Emma Dibben: illustrator and allotment gardener extraordinaire!

These luscious figs, just enticingly juicy enough to make your mouth water and purple enough to evoke jewel-like baubles, are the work of English artist Emma Dibben.

If these images look at all familiar to you (like these delightful French Breakfast radishes), it might be that you’ve been lucky enough to acquire a re-usable Waitrose shopping bag.

Emma graduated from Falmouth College of Arts  with a degree in illustration in 2004 and makes her home in Bristol.  Today she has an impressive list of clients besides the mythic Waitrose …

… so you may have also seen her work in issues of House & Garden magazine, BBC Gardens Illustrated, Conde Nast Traveller, The English Garden and other print media.

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But fans of her work can also buy her originals or signed prints either from her own website or from the Bristol Contemporary Art website here.

Emma has an allotment garden which she has blogged about since 2010 and this is where she gets much of her visual inspiration.

I find the best illustration is done by those who have seen, felt and tasted their subject.

Emma clearly has a green thumb and exercises it regularly on this plot of verdant earth.

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Sometimes with company…

Winter on the allotment

She is a committed allotment-er and grows not simply veggies in the ground, but fruits and berries from trees and vines.  I think her allotment is not simply abundant but also beautiful.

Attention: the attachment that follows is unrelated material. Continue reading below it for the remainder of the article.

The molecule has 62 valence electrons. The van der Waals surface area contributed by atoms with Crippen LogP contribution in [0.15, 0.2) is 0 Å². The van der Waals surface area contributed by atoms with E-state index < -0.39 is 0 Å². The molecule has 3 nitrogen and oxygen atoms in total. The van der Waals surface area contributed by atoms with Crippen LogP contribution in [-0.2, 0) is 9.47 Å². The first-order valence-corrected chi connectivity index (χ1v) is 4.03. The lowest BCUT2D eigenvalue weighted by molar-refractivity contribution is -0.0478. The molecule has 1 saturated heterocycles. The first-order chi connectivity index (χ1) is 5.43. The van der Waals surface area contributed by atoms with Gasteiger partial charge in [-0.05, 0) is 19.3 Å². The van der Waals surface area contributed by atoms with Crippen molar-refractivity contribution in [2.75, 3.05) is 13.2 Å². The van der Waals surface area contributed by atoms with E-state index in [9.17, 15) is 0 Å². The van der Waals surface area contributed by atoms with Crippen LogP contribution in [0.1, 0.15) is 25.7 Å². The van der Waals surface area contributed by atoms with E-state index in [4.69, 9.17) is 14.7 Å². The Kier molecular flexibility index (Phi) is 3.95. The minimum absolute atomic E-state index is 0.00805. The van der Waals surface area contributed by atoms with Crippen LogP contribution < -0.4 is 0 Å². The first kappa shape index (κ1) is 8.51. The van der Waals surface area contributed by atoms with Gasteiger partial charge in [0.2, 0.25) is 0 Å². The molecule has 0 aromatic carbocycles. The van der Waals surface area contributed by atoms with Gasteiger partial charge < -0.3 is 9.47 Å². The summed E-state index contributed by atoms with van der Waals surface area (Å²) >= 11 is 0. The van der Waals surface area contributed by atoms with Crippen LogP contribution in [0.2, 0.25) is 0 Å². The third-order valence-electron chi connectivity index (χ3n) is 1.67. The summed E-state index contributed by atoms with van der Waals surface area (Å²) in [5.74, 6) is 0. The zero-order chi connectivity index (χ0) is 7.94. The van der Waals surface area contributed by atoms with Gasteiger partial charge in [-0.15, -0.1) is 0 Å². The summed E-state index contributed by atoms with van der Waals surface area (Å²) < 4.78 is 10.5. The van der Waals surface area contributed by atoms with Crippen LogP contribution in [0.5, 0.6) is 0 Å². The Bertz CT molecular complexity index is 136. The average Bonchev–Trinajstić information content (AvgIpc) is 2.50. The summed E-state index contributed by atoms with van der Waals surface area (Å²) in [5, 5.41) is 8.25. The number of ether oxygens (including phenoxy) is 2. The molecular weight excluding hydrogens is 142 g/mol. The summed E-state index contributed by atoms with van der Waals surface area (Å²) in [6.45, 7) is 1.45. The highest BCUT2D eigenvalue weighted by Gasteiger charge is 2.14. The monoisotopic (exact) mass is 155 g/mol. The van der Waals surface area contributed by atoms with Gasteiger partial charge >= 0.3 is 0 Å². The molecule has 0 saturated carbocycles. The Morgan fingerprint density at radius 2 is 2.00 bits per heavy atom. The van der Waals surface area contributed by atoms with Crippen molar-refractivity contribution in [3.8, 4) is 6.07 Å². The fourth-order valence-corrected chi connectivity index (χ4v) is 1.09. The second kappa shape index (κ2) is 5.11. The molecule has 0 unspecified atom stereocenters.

Even in the winter –

 

Her artistry both on paper and in the garden has truly given me renewed inspiration for my own plot which, by the way, just experienced tomato devastation.  So at my virgin allotment in the ‘colonies’ –

– with tomatoes that I had grown from seed and planted thus-ly:

They now look like this one:

I have been told by Mary, a veteran allotment-er, that the culprits are field mice (our guesses had been giant cutworms, voracious earwigs, rabbits, groundhogs, etc…).  Well, live and let live I say so immediately went out to the Lansdowne Market the following day and purchased four new tomato plants: 2 Brandywine and 2 I can’t remember (another heirloom variety).

As you may remember from last year, I had high hopes for this allotment and my hopes have not been dashed.  This season we have grown and already harvested different varieties of greens as well as some Rainbow chard.

Here is Monet’s Garden mesclun from Renee’s Seeds.

In the last couple of weeks the plants have grown exponentially!  I have also snagged some blackberry, raspberry and haskap plants from certain death on a rack in a Loblaws garden centre as well as several shrubs that I received to trial as a result of my membership in the Garden Writers Association.  Lucky me!  So, although my allotment is several minutes from home and completely at the mercy of mice and men, I am hopeful that it can begin to flourish as a place of ornamental experimentation and tasty produce.  I may even buy some fruit trees!

I’ll be back again with more photos.  In the meantime, I will dream of Emma’s beautiful plot and devise ways to make mine half as lovely.

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